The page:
As Stingel weds his recent photographybased works with his ongoing concern with
painting’s relationship to three-dimensional space, his images start to take on a more
active presence and slowly broach a connection to cinema. This burgeoning relationship was hinted at in his installation of carefully choreographed self-portraits.
An exhibition of the small-scale self-portraits in Edinburgh’s Inverleith House [“Louvre (After Sam),” 2006] allowed the viewer to start to make temporal connections between the separate canvases. While not necessarily sequential, the paintings act almost as jump cuts moving across different moments in the same event. The viewer can not
help but try and use these images to reconstruct the scene depicted. The large-scale self-portraits displayed push this relationship even further, taking Samore’s already
cinematic photographs and giving them the monumental presence of the movie screen.
These images are pictures just starting to come to life. Even when dramatic in
scale, the mundane nature of Stingel’s appearance and gestures suggests the gentle
flicker of home movies or even the casual, accidental magic of early cinema.
It is clear that the incorporation of photography into his practice has allowed Stingel to extend the experience of individual canvases even further than before.
Returning to Stingel’s newest work, Untitled (2008) perhaps best captures his preoccupation with the movement of images across surfaces and across time.
Like the preceding wallpaper paintings, Untitled (2008) depends on the relationships between flat pattern and an illusion of volume and light that border on the photographic. The floral pattern of the Plan B carpet entered the stream of images that Stingel has produced and calls upon to manipulate, re-frame, fragment and project in any number of ways.
In doing so, Stingel remains constantly attentive to how the viewer looks at any picture and how their experience can shift and transform over time. Vanderbilt Hall in Grand Central Terminal and the entryway to the Walker both began as physical spaces that existed as images in the minds of thousands of visitors. Stingel’s feat was to transform these images by applying this found pattern to trace over a single architectural plane. The result is a new picture in the viewers mind, one intimately tied to the appealingly soft surface of the carpet itself. This image then fractures again when it reaches the sumptuous surfaces of the gold paintings, thus losing its color scheme and moving from fl oor to wall. Stingel’s paintings depend upon a viewer moving through threedimensional space, engaged in an active visual perception that is constantly translated into memory. It is this process that Stingel relies upon to turn action into image and image into painting.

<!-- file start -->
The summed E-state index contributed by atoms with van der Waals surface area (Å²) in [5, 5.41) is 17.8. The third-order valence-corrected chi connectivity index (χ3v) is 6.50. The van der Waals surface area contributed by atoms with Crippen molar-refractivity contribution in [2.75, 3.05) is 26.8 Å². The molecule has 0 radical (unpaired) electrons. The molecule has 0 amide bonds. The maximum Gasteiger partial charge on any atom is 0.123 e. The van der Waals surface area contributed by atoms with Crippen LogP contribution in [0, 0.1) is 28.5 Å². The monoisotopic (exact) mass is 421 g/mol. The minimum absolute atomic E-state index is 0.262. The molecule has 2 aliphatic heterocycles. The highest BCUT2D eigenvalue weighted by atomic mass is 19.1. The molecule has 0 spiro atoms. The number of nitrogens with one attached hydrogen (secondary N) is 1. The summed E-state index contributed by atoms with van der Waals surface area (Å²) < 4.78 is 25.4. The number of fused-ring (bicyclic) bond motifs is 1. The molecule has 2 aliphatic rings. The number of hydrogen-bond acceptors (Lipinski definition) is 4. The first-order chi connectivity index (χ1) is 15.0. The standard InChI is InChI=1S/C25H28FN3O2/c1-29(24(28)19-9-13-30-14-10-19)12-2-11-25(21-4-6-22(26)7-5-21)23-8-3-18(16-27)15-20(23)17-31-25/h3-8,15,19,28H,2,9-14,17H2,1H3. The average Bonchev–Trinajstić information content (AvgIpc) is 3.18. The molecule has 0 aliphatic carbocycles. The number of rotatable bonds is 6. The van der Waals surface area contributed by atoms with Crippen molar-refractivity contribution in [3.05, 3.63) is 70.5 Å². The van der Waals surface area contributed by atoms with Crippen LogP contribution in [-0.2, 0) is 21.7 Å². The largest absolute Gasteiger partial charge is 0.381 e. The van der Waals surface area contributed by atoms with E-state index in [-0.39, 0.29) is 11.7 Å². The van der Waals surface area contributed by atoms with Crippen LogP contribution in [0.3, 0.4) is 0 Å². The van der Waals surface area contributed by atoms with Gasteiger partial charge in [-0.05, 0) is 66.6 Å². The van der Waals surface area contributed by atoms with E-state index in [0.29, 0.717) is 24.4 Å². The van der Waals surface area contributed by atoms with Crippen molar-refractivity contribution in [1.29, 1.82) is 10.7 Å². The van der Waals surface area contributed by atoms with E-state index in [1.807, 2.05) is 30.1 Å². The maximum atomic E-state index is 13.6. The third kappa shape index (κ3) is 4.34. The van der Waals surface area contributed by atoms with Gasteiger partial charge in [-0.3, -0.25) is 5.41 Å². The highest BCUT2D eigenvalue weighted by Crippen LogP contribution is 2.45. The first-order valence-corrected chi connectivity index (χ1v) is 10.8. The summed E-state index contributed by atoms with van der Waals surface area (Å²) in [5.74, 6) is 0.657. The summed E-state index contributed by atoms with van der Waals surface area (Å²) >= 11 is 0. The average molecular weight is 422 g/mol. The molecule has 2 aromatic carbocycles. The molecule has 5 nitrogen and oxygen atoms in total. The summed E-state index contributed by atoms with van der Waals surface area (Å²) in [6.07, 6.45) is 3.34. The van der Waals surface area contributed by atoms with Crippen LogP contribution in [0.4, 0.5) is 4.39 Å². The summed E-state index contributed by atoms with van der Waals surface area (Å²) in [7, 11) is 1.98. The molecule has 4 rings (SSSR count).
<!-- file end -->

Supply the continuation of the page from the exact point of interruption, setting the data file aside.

Gary Murayari is Senior Curatorial Assistant at the Whitney Museum of American
Art, New York.
Rudolf Stingel was born in Merano, Italy, in 1956. He lives and works in New York.
Selected solo shows: 2008: Paula Cooper Gallery, New York. 2007: Sadie Coles HQ, London; MCA, Chicago; Whitney Museum of American Art, New York. 2006: Massimo De Carlo, Milan; Inverleith House, Edinburgh. 2005: EURAC Tower, Bolzano, Italy; Paula Cooper Gallery, New York. 2004: Sadie Coles HQ, London; Walker Art Center, Minneapolis/Grand Central Terminal, New York; Museum für Moderne Kunst,
Frankfurt. 2002: Galerie Georg Kargl, Vienna. 2001: MART, Trento and Rovereto,
Italy; Stephen Friedman Gallery, London.
Selected group shows: 2008: 55th Carnegie International, Pittsburgh, USA. 2007: “Sequence 1,” Palazzo Grassi, Venice. 2006: Whitney Biennial, Whitney Museum of american Art, New York; “Where Are We Going?,” Palazzo Grassi, Venice; “Infi nite Painting,” Villa Manin, Passariano, Italy. 2005: “Universal Experience: Art, Life, and t
he Tourist’s Eye,” MoCA, Chicago; “Bidibidobidiboo,” Fondazione Sandretto Re Rebaudengo, Turin. 2004: “Singular Forms (Sometimes Repeated),” Solomon R. Guggenheim Museum, New York. 2003: 50th Venice Biennale. 2002: “Shimmering Substance/View Finder,” Arnolfi ni Gallery, Bristol, UK. 2001: “Painting at the Edge of the World,” Walker Art Center, Minneapolis, USA. 2000: “Examining Pictures: xhibiting Paintings,” Whitechapel, London/MoCA Chicago/ UCLA Hammer Museum, Los Angeles.